While last week we talked about how we will increase ICHF’s fan and follower base, this week we will talk about our social media fundraising strategy for our client.
We’ve already discussed how ICHF’s strongest social media times and content is when they are overseas and actively helping their patients. Our social media strategy we feel should focus and connect back to the next trip, or the trip that is taking place at this instant. By doing this, we are able to connect the audience on a emotional level, and allow them to see the true impact their dollars can make on individual’s life.
This strategy continues to draw on “real-time” tweeting, by focusing campaign efforts around how dollars can impact a specific part of the trip. Ten days out for example, you could discuss how volunteers who have been chosen to make a trip have already made an impact in our community over here, and by sponsoring them, you can help them make a difference wherever they are going.
Eight days out, you can talk about the supply list you’ve created and what you’ll need to change a person’s life. Instead of just making a broad donation land page, ICHF could show how much each piece of supplies cost. For three dollars, you can buy the scrubs the child will wear during their surgery for example.
Six days out, you can introduce some of the patients. Let people know who’s lives will be forever changed by the trip.
Four days out, you can come back to your volunteers. Ask them how they are preparing to go on the trip, and what role they will play. Ask what they feel what they think the most important parts about the trip are, for they are the experts on the organization.
Two days out, you could talk about final preparations for the trip.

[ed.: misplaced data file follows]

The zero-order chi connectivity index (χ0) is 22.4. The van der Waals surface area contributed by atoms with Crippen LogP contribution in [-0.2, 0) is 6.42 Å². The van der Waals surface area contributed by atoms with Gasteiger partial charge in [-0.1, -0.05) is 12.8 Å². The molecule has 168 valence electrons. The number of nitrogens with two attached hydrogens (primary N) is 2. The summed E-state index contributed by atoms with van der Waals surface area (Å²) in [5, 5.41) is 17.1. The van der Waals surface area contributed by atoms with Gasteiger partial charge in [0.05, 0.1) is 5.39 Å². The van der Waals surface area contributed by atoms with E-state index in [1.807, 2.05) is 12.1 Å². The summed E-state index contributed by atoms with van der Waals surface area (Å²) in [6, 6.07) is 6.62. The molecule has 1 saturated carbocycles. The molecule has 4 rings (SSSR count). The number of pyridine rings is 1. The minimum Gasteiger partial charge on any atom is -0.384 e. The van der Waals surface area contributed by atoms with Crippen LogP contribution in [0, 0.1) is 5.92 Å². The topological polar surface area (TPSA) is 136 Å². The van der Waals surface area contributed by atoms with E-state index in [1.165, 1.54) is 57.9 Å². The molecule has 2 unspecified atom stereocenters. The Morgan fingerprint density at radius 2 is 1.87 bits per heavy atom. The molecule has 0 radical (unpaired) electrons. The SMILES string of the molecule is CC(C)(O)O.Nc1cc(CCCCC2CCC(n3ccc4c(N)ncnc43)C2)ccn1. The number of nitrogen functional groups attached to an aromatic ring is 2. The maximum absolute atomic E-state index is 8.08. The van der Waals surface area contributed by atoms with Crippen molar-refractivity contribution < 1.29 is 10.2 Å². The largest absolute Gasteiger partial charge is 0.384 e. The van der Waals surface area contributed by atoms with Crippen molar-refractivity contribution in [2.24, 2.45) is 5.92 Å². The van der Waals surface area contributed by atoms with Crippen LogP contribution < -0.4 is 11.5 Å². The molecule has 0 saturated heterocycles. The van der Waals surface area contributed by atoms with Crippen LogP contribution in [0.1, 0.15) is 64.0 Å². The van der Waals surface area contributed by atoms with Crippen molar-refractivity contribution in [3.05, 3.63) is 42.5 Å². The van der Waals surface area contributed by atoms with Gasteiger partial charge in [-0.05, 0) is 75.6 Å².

On the trip, continues social media presence, updating everyone on how the trip is going, how their contributions have made a difference in a person’s life. Most importantly, connect people’s contributions back to a specific part of the trip. For example, “Your ten dollar donation fed our volunteer Josie today. Shortly after, she went back to the operation room and saved Lucy, a six year old with a genetic heart disease.”
This is a rough outline of how this campaign would work. We also have to keep in mind that leading up to the trip, everyone volunteer’s hands are probably already helping with another important component, meaning no one will have time to tweet about their progress. This is when post scheduler accounts can come into handy. Short bios and a picture of a volunteer can be done far in advance, and can be scheduled to post on the appropriate day and at the proper hour.
In addition, we gave an idea of what to talk about every two days. However, this can be spread over a longer period of time as long as posts stay consistent. For example, if ICHF has five volunteers actually taking the trip, each volunteer could be posted about once a day. That would in total be five days of social media posts.
In conclusion, we feel as though this campaign strategy will rely on volunteer’s ability to share their bios and experiences with their friends. People will be more likely to contribute to a cause if they can make a personal connection. Sometimes this can be solely through emotions, but it can also be achieved by the friends and family of volunteers willing to share their story, and generally be proud of their work.
This will generate interest for the organization. However in order to also make an impact on fundraising goals, each post must be connected in some way so that people can recognize that they should contribute. This is where our multimedia strategy will come into play. With each post, we will add a watermark of sorts on photos, that illustrates how each picture, no matter how many times it is shared by relatives and friends, connects back to ICHF. In addition, each post will contain information on how to donate, and a hashtag that is trip specific. If ICHF is taking a trip to Guyana for example: #HeartsforGuyana could be used. This way volunteers could also talk about the trip collectively, using a hashtag that connects them together.